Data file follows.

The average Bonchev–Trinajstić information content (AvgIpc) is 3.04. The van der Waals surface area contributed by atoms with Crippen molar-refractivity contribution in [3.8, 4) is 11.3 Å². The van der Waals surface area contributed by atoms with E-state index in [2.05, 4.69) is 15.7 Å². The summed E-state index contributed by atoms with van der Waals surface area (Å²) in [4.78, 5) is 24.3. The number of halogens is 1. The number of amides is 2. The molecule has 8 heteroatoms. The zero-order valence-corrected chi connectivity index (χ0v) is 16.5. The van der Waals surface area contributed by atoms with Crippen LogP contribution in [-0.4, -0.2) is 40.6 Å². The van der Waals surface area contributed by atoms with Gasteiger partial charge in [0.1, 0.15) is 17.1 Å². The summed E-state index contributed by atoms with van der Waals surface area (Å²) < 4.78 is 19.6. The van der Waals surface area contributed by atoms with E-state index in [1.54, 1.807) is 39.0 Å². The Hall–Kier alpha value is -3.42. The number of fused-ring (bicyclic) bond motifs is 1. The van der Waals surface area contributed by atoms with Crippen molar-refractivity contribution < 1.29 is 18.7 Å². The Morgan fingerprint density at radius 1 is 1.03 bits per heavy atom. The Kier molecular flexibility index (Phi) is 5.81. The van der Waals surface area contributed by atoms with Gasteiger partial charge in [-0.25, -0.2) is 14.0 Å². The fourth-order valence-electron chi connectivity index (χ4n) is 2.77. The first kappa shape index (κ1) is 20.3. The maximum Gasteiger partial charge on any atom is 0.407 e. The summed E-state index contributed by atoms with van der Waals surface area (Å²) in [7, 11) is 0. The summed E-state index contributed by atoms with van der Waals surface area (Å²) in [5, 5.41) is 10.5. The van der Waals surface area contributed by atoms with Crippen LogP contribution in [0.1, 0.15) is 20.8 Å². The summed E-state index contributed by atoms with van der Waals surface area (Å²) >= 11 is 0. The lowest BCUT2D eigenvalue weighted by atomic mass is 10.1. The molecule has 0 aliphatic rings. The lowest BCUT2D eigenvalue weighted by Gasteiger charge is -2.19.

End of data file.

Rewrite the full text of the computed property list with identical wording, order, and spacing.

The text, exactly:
The average Bonchev–Trinajstić information content (AvgIpc) is 3.04. The van der Waals surface area contributed by atoms with Crippen molar-refractivity contribution in [3.8, 4) is 11.3 Å². The van der Waals surface area contributed by atoms with E-state index in [2.05, 4.69) is 15.7 Å². The summed E-state index contributed by atoms with van der Waals surface area (Å²) in [4.78, 5) is 24.3. The number of halogens is 1. The number of amides is 2. The molecule has 8 heteroatoms. The zero-order valence-corrected chi connectivity index (χ0v) is 16.5. The van der Waals surface area contributed by atoms with Crippen LogP contribution in [-0.4, -0.2) is 40.6 Å². The van der Waals surface area contributed by atoms with Gasteiger partial charge in [0.1, 0.15) is 17.1 Å². The summed E-state index contributed by atoms with van der Waals surface area (Å²) < 4.78 is 19.6. The van der Waals surface area contributed by atoms with E-state index in [1.54, 1.807) is 39.0 Å². The Hall–Kier alpha value is -3.42. The number of fused-ring (bicyclic) bond motifs is 1. The van der Waals surface area contributed by atoms with Crippen molar-refractivity contribution < 1.29 is 18.7 Å². The Morgan fingerprint density at radius 1 is 1.03 bits per heavy atom. The Kier molecular flexibility index (Phi) is 5.81. The van der Waals surface area contributed by atoms with Gasteiger partial charge in [-0.25, -0.2) is 14.0 Å². The fourth-order valence-electron chi connectivity index (χ4n) is 2.77. The first kappa shape index (κ1) is 20.3. The maximum Gasteiger partial charge on any atom is 0.407 e. The summed E-state index contributed by atoms with van der Waals surface area (Å²) in [7, 11) is 0. The summed E-state index contributed by atoms with van der Waals surface area (Å²) in [5, 5.41) is 10.5. The van der Waals surface area contributed by atoms with Crippen LogP contribution in [0.1, 0.15) is 20.8 Å². The summed E-state index contributed by atoms with van der Waals surface area (Å²) >= 11 is 0. The lowest BCUT2D eigenvalue weighted by atomic mass is 10.1. The molecule has 0 aliphatic rings. The lowest BCUT2D eigenvalue weighted by Gasteiger charge is -2.19.